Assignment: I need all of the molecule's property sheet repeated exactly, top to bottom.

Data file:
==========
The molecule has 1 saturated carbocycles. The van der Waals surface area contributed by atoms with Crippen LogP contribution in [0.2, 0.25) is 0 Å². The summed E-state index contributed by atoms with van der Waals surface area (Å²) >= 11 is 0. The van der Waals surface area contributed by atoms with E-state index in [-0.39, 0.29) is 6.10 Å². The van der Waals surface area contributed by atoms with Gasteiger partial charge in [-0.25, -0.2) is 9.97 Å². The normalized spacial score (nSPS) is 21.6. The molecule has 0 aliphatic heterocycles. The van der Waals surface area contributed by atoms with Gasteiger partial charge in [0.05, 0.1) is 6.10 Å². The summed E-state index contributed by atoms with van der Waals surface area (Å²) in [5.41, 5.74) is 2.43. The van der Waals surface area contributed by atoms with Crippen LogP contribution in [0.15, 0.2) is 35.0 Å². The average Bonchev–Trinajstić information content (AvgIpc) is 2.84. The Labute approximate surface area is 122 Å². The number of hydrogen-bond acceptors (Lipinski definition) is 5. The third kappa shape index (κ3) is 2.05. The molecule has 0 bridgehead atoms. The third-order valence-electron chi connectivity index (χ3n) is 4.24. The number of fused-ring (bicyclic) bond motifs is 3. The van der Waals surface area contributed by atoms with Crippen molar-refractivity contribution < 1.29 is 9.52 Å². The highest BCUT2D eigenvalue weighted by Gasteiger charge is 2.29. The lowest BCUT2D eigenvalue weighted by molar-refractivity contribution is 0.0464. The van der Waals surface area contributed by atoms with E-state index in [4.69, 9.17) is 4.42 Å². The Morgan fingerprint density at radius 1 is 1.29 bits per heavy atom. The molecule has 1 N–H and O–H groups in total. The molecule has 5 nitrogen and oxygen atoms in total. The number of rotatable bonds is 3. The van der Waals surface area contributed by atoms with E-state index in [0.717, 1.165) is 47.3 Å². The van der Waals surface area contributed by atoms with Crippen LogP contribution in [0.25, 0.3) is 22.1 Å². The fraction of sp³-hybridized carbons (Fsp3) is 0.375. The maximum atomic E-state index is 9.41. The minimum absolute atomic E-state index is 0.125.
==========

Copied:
The molecule has 1 saturated carbocycles. The van der Waals surface area contributed by atoms with Crippen LogP contribution in [0.2, 0.25) is 0 Å². The summed E-state index contributed by atoms with van der Waals surface area (Å²) >= 11 is 0. The van der Waals surface area contributed by atoms with E-state index in [-0.39, 0.29) is 6.10 Å². The van der Waals surface area contributed by atoms with Gasteiger partial charge in [-0.25, -0.2) is 9.97 Å². The normalized spacial score (nSPS) is 21.6. The molecule has 0 aliphatic heterocycles. The van der Waals surface area contributed by atoms with Gasteiger partial charge in [0.05, 0.1) is 6.10 Å². The summed E-state index contributed by atoms with van der Waals surface area (Å²) in [5.41, 5.74) is 2.43. The van der Waals surface area contributed by atoms with Crippen LogP contribution in [0.15, 0.2) is 35.0 Å². The average Bonchev–Trinajstić information content (AvgIpc) is 2.84. The Labute approximate surface area is 122 Å². The number of hydrogen-bond acceptors (Lipinski definition) is 5. The third kappa shape index (κ3) is 2.05. The molecule has 0 bridgehead atoms. The third-order valence-electron chi connectivity index (χ3n) is 4.24. The number of fused-ring (bicyclic) bond motifs is 3. The van der Waals surface area contributed by atoms with Crippen molar-refractivity contribution < 1.29 is 9.52 Å². The highest BCUT2D eigenvalue weighted by Gasteiger charge is 2.29. The lowest BCUT2D eigenvalue weighted by molar-refractivity contribution is 0.0464. The van der Waals surface area contributed by atoms with E-state index in [4.69, 9.17) is 4.42 Å². The Morgan fingerprint density at radius 1 is 1.29 bits per heavy atom. The molecule has 1 N–H and O–H groups in total. The molecule has 5 nitrogen and oxygen atoms in total. The number of rotatable bonds is 3. The van der Waals surface area contributed by atoms with E-state index in [0.717, 1.165) is 47.3 Å². The van der Waals surface area contributed by atoms with Crippen LogP contribution in [0.25, 0.3) is 22.1 Å². The fraction of sp³-hybridized carbons (Fsp3) is 0.375. The maximum atomic E-state index is 9.41. The minimum absolute atomic E-state index is 0.125.